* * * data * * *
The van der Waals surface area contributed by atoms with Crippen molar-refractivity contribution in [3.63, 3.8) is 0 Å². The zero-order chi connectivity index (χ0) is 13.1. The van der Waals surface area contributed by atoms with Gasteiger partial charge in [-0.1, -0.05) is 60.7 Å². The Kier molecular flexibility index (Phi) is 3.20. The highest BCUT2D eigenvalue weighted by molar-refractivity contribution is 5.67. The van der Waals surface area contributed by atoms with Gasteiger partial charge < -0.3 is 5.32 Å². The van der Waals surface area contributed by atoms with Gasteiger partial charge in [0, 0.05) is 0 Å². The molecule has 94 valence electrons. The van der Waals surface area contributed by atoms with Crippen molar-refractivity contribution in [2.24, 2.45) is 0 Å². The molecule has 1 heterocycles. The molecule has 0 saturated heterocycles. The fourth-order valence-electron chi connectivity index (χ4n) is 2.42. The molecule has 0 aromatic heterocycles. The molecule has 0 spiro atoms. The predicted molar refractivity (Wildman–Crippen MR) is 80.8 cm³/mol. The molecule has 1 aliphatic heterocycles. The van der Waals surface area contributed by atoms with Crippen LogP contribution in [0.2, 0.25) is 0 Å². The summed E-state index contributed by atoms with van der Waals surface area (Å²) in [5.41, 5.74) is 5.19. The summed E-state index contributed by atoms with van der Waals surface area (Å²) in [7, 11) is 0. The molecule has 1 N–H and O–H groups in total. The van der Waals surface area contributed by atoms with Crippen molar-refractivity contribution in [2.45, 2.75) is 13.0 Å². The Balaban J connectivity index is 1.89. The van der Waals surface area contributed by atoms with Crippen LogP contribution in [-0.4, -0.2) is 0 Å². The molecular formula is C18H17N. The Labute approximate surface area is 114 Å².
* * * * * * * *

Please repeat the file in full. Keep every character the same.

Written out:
The van der Waals surface area contributed by atoms with Crippen molar-refractivity contribution in [3.63, 3.8) is 0 Å². The zero-order chi connectivity index (χ0) is 13.1. The van der Waals surface area contributed by atoms with Gasteiger partial charge in [-0.1, -0.05) is 60.7 Å². The Kier molecular flexibility index (Phi) is 3.20. The highest BCUT2D eigenvalue weighted by molar-refractivity contribution is 5.67. The van der Waals surface area contributed by atoms with Gasteiger partial charge < -0.3 is 5.32 Å². The van der Waals surface area contributed by atoms with Gasteiger partial charge in [0, 0.05) is 0 Å². The molecule has 94 valence electrons. The van der Waals surface area contributed by atoms with Crippen molar-refractivity contribution in [2.24, 2.45) is 0 Å². The molecule has 1 heterocycles. The molecule has 0 saturated heterocycles. The fourth-order valence-electron chi connectivity index (χ4n) is 2.42. The molecule has 0 aromatic heterocycles. The molecule has 0 spiro atoms. The predicted molar refractivity (Wildman–Crippen MR) is 80.8 cm³/mol. The molecule has 1 aliphatic heterocycles. The van der Waals surface area contributed by atoms with Crippen LogP contribution in [0.2, 0.25) is 0 Å². The summed E-state index contributed by atoms with van der Waals surface area (Å²) in [5.41, 5.74) is 5.19. The summed E-state index contributed by atoms with van der Waals surface area (Å²) in [7, 11) is 0. The molecule has 1 N–H and O–H groups in total. The van der Waals surface area contributed by atoms with Crippen molar-refractivity contribution in [2.45, 2.75) is 13.0 Å². The Balaban J connectivity index is 1.89. The van der Waals surface area contributed by atoms with Crippen LogP contribution in [-0.4, -0.2) is 0 Å². The molecular formula is C18H17N. The Labute approximate surface area is 114 Å².